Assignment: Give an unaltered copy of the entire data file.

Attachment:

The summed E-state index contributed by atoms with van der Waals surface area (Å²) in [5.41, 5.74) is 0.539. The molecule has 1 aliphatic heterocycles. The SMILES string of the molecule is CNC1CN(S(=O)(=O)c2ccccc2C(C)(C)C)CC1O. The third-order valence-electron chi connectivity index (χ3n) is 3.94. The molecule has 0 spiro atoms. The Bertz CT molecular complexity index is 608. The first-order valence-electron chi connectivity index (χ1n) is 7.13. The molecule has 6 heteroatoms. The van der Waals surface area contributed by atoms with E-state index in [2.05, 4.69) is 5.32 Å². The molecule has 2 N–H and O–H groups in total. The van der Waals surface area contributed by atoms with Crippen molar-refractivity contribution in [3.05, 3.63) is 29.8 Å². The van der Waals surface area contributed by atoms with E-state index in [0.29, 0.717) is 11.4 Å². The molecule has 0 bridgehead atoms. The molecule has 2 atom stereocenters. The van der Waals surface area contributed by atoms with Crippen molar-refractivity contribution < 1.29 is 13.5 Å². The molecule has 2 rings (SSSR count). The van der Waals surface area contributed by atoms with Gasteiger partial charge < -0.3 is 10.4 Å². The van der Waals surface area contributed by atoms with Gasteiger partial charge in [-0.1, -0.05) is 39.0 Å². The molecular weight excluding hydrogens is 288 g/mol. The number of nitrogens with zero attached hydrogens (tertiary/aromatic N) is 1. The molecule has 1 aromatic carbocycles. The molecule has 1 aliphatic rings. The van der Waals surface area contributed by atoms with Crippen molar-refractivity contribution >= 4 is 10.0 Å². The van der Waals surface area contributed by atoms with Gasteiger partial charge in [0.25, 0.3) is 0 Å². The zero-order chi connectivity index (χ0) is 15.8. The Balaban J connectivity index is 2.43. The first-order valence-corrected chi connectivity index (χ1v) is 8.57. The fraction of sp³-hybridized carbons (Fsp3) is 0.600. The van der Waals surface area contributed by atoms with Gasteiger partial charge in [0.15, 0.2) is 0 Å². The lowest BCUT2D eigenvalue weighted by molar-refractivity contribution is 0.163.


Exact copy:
The summed E-state index contributed by atoms with van der Waals surface area (Å²) in [5.41, 5.74) is 0.539. The molecule has 1 aliphatic heterocycles. The SMILES string of the molecule is CNC1CN(S(=O)(=O)c2ccccc2C(C)(C)C)CC1O. The third-order valence-electron chi connectivity index (χ3n) is 3.94. The molecule has 0 spiro atoms. The Bertz CT molecular complexity index is 608. The first-order valence-electron chi connectivity index (χ1n) is 7.13. The molecule has 6 heteroatoms. The van der Waals surface area contributed by atoms with E-state index in [2.05, 4.69) is 5.32 Å². The molecule has 2 N–H and O–H groups in total. The van der Waals surface area contributed by atoms with Crippen molar-refractivity contribution in [3.05, 3.63) is 29.8 Å². The van der Waals surface area contributed by atoms with E-state index in [0.29, 0.717) is 11.4 Å². The molecule has 0 bridgehead atoms. The molecule has 2 atom stereocenters. The van der Waals surface area contributed by atoms with Crippen molar-refractivity contribution < 1.29 is 13.5 Å². The molecule has 2 rings (SSSR count). The van der Waals surface area contributed by atoms with Gasteiger partial charge < -0.3 is 10.4 Å². The van der Waals surface area contributed by atoms with Gasteiger partial charge in [-0.1, -0.05) is 39.0 Å². The molecular weight excluding hydrogens is 288 g/mol. The number of nitrogens with zero attached hydrogens (tertiary/aromatic N) is 1. The molecule has 1 aromatic carbocycles. The molecule has 1 aliphatic rings. The van der Waals surface area contributed by atoms with Crippen molar-refractivity contribution >= 4 is 10.0 Å². The van der Waals surface area contributed by atoms with Gasteiger partial charge in [0.25, 0.3) is 0 Å². The zero-order chi connectivity index (χ0) is 15.8. The Balaban J connectivity index is 2.43. The first-order valence-corrected chi connectivity index (χ1v) is 8.57. The fraction of sp³-hybridized carbons (Fsp3) is 0.600. The van der Waals surface area contributed by atoms with Gasteiger partial charge in [0.15, 0.2) is 0 Å². The lowest BCUT2D eigenvalue weighted by molar-refractivity contribution is 0.163.